Why Do Politicians Lie?

The US flag flies in front of the US Capitol dome on December 24, 2008 in Washington, DC. AFP PHOTO/Karen BLEIER (Photo credi
The US flag flies in front of the US Capitol dome on December 24, 2008 in Washington, DC. AFP PHOTO/Karen BLEIER (Photo credit should read KAREN BLEIER/AFP/Getty Images)

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The aftermath of a political season marked by an unprecedented torrent of negative advertising, much of it deceptive if not flatly false, is the perfect time for a discussion of lies and liars in the public square.

Sadly, there is no shortage of either.

But after more than three decades spent in and around public life and public officials -- as a member of Congress, the leader of a religious organization, and now as CEO of a non-profit "citizens lobby" -- I'm convinced that politicians are no more dishonest than the rest of us.

In public life as in private, we can and should tolerate some kinds of lies. President Clinton was caught lying and suffered mightily for it; but in the end the country decided -- wisely I believe -- that those failings were really none of our business. We overlook smaller public deceits every day -- the faked politeness between members of Congress whom we know can scarcely stand to look at each other, for example -- because we understand that government can't function without civility, however phony it might be.

Still, because we entrust so much to them, Americans deserve and should demand high standards from our public servants.

So how do we get them?

Pamela Meyer's insights on identifying lies and liars are helpful but certainly not foolproof. And however sophisticated and accurate such lie-detecting capabilities might one day become, it's not reasonable to expect that everyone will understand or employ them, or even agree on when they should be applied.

As Meyer notes, lies acquire their power when they encounter people willing to believe them. And in a country as large and diverse as ours, there'll always be folks willing, even eager, to believe just about anything.

That means we need a different approach. Luckily, the structure of one already is in place.

America's founders tried to build honesty into our system of government by infusing it with a sort of healthy cynicism. Understanding that everyone lies at least some of the time, they created three independent branches of government and gave each the authority to keep an eye on the others.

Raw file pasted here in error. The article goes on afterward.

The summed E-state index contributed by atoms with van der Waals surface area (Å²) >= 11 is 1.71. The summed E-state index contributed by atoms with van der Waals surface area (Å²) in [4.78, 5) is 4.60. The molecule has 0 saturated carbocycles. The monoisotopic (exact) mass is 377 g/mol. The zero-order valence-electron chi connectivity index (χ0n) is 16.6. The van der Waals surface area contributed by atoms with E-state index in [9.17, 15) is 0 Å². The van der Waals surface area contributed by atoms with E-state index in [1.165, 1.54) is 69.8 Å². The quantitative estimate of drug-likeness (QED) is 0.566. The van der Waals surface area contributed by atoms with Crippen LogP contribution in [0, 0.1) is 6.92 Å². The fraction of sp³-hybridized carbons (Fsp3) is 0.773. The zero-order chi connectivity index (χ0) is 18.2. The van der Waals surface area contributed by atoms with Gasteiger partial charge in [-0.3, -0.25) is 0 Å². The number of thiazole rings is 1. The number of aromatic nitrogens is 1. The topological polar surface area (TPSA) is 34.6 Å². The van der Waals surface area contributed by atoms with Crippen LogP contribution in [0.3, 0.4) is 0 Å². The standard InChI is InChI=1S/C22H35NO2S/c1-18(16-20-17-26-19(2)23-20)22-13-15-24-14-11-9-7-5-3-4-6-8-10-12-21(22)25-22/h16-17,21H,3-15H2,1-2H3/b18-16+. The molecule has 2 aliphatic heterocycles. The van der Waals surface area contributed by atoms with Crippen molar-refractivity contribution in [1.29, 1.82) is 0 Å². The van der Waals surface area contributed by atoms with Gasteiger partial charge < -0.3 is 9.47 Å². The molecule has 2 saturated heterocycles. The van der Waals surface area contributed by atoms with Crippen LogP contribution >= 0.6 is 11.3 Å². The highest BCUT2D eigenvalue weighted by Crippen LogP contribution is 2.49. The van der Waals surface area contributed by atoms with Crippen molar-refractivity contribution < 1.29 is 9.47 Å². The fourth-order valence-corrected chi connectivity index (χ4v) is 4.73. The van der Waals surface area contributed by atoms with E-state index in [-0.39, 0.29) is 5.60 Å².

In the 225 years since the Constitution was written, we've written hundreds of other safeguards against dishonesty in public life into the statute books. We have bribery laws, conflict of interest laws and disclosure laws for public officials and candidates. And in the modern era, a conglomeration of citizen organizations, like Common Cause, have come along to serve as non-government, independent watchdogs on public life.

The lies continue and the liars persist of course, that's human nature. So there is always more work to do.

Before going any further here, I should interject that pretty much everyone I've ever encountered in politics, liberal, moderate, or conservative, Republican, Democrat or independent, got into it out of an honest desire to do something good for their country, their state or their community. But to run and win, you need money, and candidates learn quickly that folks who're able to provide it almost always want something in return. Sometimes an elected official can deliver what a donor wants in good conscience because it dovetails with the official's sense of the public interest. But issues quickly come along that force politicians into uncomfortable choices -- choices between helping donors and doing what they know is right. And when the donors involved have given lot of money, or promise to use a lot of money against you unless you deliver, the temptation to go along becomes powerful. And that's where the lies, the dangerous lies, begin.

So let's attack the lies by attacking the money that drives them, by following the example set by our founding fathers and building more safeguards into our system.

One thing we can do quickly is add more transparency to our politics by toughening disclosure requirements so that no individual or group can anonymously pump large sums of money into our elections, and through it acquire secret IOUs from our elected officials. Sunlight, Justice Brandeis told us, is the best disinfectant.

Over the long term, we need to get around the Supreme Court's ruling in Citizens United and other cases -- erroneous in my view -- that money is equivalent to speech and that limits on how much of it can be spent on political ads violate the Constitution's guarantees of free speech.

The court's decision will stand until we the people change the Constitution to make it clear that money isn't speech and that in the context of political campaigns and elections spending must be subject to reasonable limits.

I know that writing such an amendment will be challenging; getting it passed by Congress and ratified by the states will be even harder. But if we want to do something about all the lies that have come our way during this political year and all the corrupting money behind them, we need to think of money not as speech but as an amplifier for speech. We need to understand that if the volume of one candidate's speech -- or that of his/her supporters -- is turned up too high, the candidate is likely to be corrupted and the free speech of other candidates will be stifled.

And when that happens, our democracy is diminished.

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